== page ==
The slide in global oil prices continued overnight Thursday with US futures settling under $US50 a barrel for the first time in four months as investor worries about a continuing oversupply of crude and related products more than offset continuing solid economic news from some of the world’s major economies.
US futures dipped under $US49 a barrel for a while overnight Thursday before recovering to end around $US49.25 a barrel, down more than 2% on the day.
In London Brent crude futures also fell more than 2% to settle around $51.90 a barrel, its lowest level since early December. prices regained the $US52 mark in after hours trading.
Driving the slide was continuing worries that the OPEC production cap deal reached last November (when prices were last around these levels), is not having a sustaining impact.
And this morning Reuters reported that the jockeying has resumed over the global glut with the newsagency saying that it had been told the Saudi’s warned that American shale oil producers would not get a ‘free ride’ on the back of the OPEC production cap which has boosted prices.
“Senior Saudi energy officials told top independent U.S. oil firms in a closed-door meeting this week that they should not assume OPEC would extend output curbs to offset rising production from U.S. shale fields, two industry sources told Reuters on Thursday,“ Reuters reported.
Speaking at this week’s big industry meeting in Houston on Tuesday, Saudi Arabia’s Energy Minister Khalid al-Falih said that there would be no “free rides” for U.S. shale producers benefiting from the upturn.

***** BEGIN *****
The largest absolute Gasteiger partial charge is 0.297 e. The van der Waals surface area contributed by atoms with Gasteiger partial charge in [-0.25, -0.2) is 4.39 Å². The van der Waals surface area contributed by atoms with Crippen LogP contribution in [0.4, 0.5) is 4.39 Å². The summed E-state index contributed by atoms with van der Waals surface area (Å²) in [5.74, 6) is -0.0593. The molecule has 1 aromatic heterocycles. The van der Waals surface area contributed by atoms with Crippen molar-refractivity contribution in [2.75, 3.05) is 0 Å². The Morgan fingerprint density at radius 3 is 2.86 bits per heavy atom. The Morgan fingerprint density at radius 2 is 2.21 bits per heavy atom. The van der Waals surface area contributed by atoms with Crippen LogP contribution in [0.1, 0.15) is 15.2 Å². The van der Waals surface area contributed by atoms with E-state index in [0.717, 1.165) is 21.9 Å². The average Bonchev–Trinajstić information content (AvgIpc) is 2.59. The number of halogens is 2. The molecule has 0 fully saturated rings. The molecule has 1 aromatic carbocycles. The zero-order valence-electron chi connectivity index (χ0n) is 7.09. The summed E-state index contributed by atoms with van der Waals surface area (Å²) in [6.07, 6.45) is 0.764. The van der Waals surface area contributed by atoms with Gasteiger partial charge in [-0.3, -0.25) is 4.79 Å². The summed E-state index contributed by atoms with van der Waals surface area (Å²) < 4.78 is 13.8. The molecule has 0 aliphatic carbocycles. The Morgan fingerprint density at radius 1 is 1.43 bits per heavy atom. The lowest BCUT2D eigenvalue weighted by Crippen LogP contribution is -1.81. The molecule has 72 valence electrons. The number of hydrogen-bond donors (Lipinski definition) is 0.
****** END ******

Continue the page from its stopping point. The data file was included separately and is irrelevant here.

And so far the shale oil companies have had a wonderful ride.
US production continues to rise – hitting 9.088 million barrels last week and topping, for the first time in more than a year, the levels of a year ago – 9.078 million barrels. That was a rise of 55,000 barrels in a week.
As well US stocks of crude oil hit another high last week of 528 million barrels, up more than 8 million barres and natural gas stocks are now so high because of the warm winter in the US that companies are being forced to re-inject the gas into wells because they can’t store it or sell it.
Thursday night’s fall continued the trend from Wednesday when prices slid 5% and more in the biggest one day fall for a year.
Gold prices also weakened to just over $US1,200 an ounce and other commodity prices were softer.
The Aussie dollar again softened overnight Thursday and was trading just above 75 US cents in early Asian dealings Friday morning.
News of a big oil discovery on America’s northwest slope in Alaska by Spanish oil giant, Repsol, didn’t help sentiment, nor did news that Shell is selling most of its interests in the highly expensive Canadian oil sands for $US7.2 billion to concentrate on gas and deepwater projects. The oil sands are considered to be too expensive at current prices.
Also pressuring oil prices were expectations of interest rate hike next week by the US Federal Reserve, which has lifted the dollar against other currencies and hit commodity prices (because they are priced in US dollars and price rises make them more expensive to trade and hold).
Once the Fed meeting is out of the way prices could rebound – but if the Fed charts more possible rate rises this year in its end of meeting statements and other data releases early next Thursday morning, Sydney time, then commodity prices will remain unsettled.